A long-time associate of Pablo Neruda has caused a media stir after claiming that the Nobel Prize-winning Chilean poet was assassinated by the regime of former Chilean president Augusto Pinochet.
The Pablo Neruda Foundation still insists the poet died on Sept. 23, 1973, from prostate cancer aggravated by emotional distress, after seeing Pinochet overthrow Neruda’s friend president Salvador Allende in a coup 12 days earlier.
However, Manuel Araya, Neruda’s secretary, personal assistant and driver, has alleged in recent interviews that the poet was assassinated by the new military regime, which feared he would go into exile as a high--profile dissident.
“Pinochet was a murderer. He killed Neruda so he wouldn’t leave the country, because he was an intellectual that [Pinochet] did not want to have as an opponent,” Araya, 65, said on Wednesday.
Araya, who was at the poet’s bedside until a few hours before his death at the age of 69, said that he had been hospitalized at the Santa Maria Clinic in Santiago “not because of worsening health, but for his security.”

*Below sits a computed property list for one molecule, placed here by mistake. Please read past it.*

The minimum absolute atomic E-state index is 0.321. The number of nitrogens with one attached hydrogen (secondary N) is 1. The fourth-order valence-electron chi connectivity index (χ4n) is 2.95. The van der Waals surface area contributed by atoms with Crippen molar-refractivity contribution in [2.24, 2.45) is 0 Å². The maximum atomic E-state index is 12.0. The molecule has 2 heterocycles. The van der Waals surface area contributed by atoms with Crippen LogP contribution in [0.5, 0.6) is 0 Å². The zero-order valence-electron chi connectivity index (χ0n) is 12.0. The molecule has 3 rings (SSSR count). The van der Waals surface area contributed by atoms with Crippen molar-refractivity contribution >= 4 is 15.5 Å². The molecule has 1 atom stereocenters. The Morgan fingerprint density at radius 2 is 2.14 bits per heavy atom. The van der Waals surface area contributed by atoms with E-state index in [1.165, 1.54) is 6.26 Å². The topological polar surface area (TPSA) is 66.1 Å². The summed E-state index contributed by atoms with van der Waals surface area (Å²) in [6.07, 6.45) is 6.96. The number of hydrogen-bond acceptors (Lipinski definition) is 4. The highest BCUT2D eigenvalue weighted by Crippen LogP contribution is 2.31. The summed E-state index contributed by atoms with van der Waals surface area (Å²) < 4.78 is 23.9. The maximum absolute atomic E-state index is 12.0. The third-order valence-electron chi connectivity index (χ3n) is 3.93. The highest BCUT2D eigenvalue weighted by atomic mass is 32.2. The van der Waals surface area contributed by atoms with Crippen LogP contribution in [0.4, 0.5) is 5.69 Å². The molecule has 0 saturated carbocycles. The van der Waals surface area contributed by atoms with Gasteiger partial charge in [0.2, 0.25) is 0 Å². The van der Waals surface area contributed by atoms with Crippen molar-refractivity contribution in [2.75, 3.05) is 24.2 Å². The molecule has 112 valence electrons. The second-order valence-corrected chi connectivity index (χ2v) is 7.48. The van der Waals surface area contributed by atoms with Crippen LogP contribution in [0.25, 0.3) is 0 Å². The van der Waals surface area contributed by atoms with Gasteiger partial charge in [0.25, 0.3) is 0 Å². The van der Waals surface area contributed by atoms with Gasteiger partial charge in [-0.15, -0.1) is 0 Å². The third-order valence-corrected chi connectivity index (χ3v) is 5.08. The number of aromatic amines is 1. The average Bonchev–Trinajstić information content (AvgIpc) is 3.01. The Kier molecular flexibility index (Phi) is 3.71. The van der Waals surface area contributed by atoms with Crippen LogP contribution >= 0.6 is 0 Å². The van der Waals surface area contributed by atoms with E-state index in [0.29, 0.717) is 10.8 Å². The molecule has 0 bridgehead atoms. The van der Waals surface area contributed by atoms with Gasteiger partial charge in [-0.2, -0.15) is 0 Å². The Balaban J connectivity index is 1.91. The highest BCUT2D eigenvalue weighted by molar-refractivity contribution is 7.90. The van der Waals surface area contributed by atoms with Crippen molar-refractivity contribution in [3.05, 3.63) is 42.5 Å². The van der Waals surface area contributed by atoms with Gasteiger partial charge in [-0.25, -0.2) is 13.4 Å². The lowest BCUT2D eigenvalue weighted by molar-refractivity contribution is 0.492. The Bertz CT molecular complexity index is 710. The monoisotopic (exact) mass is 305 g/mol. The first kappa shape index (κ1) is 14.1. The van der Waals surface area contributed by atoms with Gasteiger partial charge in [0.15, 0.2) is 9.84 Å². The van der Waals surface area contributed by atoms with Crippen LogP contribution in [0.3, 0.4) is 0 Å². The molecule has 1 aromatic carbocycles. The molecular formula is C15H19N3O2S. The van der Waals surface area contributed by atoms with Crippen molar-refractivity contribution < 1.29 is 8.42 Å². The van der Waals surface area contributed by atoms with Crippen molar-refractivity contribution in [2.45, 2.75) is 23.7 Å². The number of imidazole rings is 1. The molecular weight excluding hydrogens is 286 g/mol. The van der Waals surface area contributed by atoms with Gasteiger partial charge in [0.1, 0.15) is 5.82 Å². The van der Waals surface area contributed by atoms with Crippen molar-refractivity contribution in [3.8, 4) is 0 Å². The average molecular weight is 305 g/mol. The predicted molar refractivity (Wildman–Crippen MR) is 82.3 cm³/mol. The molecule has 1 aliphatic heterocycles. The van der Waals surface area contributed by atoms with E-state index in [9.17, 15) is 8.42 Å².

He said Neruda was “anxious and tense,” that he believed the new regime was bent on eliminating him and was alarmed by an injection administered at night by a doctor.
Araya said Neruda had planned to fly to Mexico on Sept. 24, but died the night before.
The Pablo Neruda Foundation, which owns the rights to the poet’s work and is charged with maintaining his legacy, has denied he was murdered.
“There is no indication and no proof whatsoever that suggests that Pablo Neruda died of causes other than the cancer, at an advanced stage, that he had suffered from,” it said in a statement.
“It does not seem reasonable to construct a new version of his death solely based on the opinion of his driver,” the foundation said.
Neruda, who won the Nobel Prize in Literature in 1971, is best-known for his love poems as well as his Canto General — an epic poem about South America’s history and its people.
He was a senior member of Chile’s Communist Party and his work was banned during Pinochet’s 1973 to 1990 military dictatorship.